Ilana Redstone in Tablet on coercion in the context of the settled-question fallacy, and how to apply such reasoning to controversial topics.
We commit the settled-question fallacy when we behave as if there is broad-based consensus on answers to important and controversial questions that aren’t actually settled. Often this comes up when there is evidence available to support competing answers to a question, or when a claim is nearly impossible to prove or disprove. A particularly pernicious form of the settled-question fallacy appears when one side of the political spectrum asserts that a question is no longer up for debate...
We can avoid this toxic combination [of coercive measures and misplaced confidence in our knowledge] and the inevitable resentment it creates by asking ourselves a simple question: Based on what we currently know, could a reasonably minded and informed person come to a conclusion considered by some to be objectionable?
Paul Kingsnorth in The Abbey of Misrule on vaccine mandates, freedom, tyranny, and how misundertsanding the realm of the sacred and the symbolic underpins deep and growing divisions in our culture.
Often, in an argument, what people think they are arguing about is not the real subject of disagreement, which is deeper and often unspoken, if it is even understood. So it is here. The divisions that have opened up in society about the covid vaccines are not really about the covid vaccines at all: they are about what vaccination symbolises in this moment. What it means to be 'vaxxed' or 'unvaxxed', safe or dangerous, clean or dirty, sensible or irresponsible, compliant or independent: these are questions about what it means to be a good member of society, and what society even is, and they are detonating like depth charges beneath the surface of the culture.
As freedom after freedom has been taken away, I have watched intellectual after intellectual justify it all. I have been reminded of what I always knew: cleverness has no relationship to wisdom.
Note: given that this article has put behind a paywall, you might consider watching the following interview with the author on UnHerd, which covers the same ideas:
Paul Bloom in The Atlantic reasons through paradoxical findings in social psychology related to decreased "happiness" among parents, who nevertheless harbor no regrets about raising children—suggesting that those findings miss the deeper point about the relationship between struggle and meaning. (His latest book is The Sweet Spot: The Pleasures of Suffering and the Search for Meaning.)
The attachment we have to an individual can supersede an overall decrease in our quality of life, and so the love we usually have toward our children means that our choice to bring them into existence has value above and beyond whatever effect they have on our happiness.
This relates [the point] that there’s more to life than happiness. When I say that raising my sons is the best thing I’ve ever done, I’m not saying that they gave me pleasure in any simple day-to-day sense, and I’m not saying that they were good for my marriage. I’m talking about something deeper, having to do with satisfaction, purpose, and meaning.The question of why the masculinity gap has emerged is a fascinating one. But here I want to address something much simpler: evidence that the gap really exists.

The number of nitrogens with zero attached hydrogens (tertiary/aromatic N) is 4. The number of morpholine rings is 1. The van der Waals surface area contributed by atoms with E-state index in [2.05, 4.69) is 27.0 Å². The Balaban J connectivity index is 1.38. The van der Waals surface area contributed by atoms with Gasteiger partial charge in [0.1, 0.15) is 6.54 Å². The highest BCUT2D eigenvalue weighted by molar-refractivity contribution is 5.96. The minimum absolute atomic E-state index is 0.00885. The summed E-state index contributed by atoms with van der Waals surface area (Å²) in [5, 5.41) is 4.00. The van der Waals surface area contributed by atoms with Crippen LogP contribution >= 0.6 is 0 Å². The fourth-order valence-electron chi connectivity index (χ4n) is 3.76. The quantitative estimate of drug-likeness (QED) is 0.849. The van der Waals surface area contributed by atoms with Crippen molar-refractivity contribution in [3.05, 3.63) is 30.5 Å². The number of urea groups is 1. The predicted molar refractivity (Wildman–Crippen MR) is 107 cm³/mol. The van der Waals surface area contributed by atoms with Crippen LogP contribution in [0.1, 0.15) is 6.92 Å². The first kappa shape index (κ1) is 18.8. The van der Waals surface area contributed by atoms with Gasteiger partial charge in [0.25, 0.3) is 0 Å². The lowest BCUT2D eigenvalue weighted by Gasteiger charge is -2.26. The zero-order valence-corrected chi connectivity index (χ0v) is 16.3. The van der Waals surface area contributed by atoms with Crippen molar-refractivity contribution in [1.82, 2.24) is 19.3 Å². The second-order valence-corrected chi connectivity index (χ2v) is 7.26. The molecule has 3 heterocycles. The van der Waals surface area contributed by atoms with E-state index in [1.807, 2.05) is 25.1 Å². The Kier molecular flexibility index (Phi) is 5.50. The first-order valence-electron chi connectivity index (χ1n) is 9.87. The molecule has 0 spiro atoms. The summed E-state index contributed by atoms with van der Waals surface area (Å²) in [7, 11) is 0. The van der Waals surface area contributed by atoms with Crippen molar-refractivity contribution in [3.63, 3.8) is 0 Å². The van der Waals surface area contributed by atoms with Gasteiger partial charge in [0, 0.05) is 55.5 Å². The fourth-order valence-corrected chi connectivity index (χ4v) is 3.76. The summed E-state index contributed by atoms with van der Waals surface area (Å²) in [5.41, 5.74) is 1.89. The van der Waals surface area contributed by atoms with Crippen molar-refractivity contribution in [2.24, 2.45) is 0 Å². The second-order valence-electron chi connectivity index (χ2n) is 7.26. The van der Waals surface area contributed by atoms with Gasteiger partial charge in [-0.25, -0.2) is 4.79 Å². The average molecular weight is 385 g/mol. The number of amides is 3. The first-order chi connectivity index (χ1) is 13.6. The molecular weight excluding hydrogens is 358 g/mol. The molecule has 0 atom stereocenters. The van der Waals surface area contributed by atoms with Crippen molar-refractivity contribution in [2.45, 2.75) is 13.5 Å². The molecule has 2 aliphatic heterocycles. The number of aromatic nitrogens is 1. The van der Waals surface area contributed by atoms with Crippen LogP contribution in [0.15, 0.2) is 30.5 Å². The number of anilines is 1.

David French in Common Sense reminds his readers that what you worry about depends on where you are, especially within the context of the struggle between the illiberal left and the right's increasingly illiberal counter-threat. A good reminder to not let the cure the worse than the disease.
America is confronting two powerful illiberal movements, and where you stand on their relative threats can depend greatly on where you live. If you’re a conservative professor or student under fire in the elite academy, the travails of elementary school teachers in a Nashville suburb aren’t much on your mind. You’re fighting for your reputation and career against some of the most elite and powerful cultural forces in the United States.
But if you’re the parent of a black child who comes home in tears explaining that she wasn’t allowed past “Trump’s wall,” if you later witness a member of a school board audience shout “you’re in the South” when another parent laments the omnipresence of Confederate symbols, then the struggles of Ivy League conservatives don’t have much purchase.
We can fight all day about the relative significance and injuries of these events, but the troubling trend in American politics is the growing embrace of the raw will to power.
Iain McGilchrist in gives a lecture for Ralston College on how opposites, far from being irreconcilable, are necessary for approaching truth, finding meaning and for existence, itself. A conversation with Stephen Blackwood follows.
All things arise from opposing, but in some form nonetheless related, drives or forces. Energy is always characterised by the coming together of apparent opposites – apparent because this is how we have conceived things left hemisphere fashion: as in the positive and negative poles of an electric circuit, the north and south poles of the magnet, or, in a quite different sense, the merging of male and female gametes in the origin of new life. To the imaginative mind, such a coming together of ‘opposites’ is, as Niels Bohr suggests, a sign that we are at last approaching a deeper level of truth.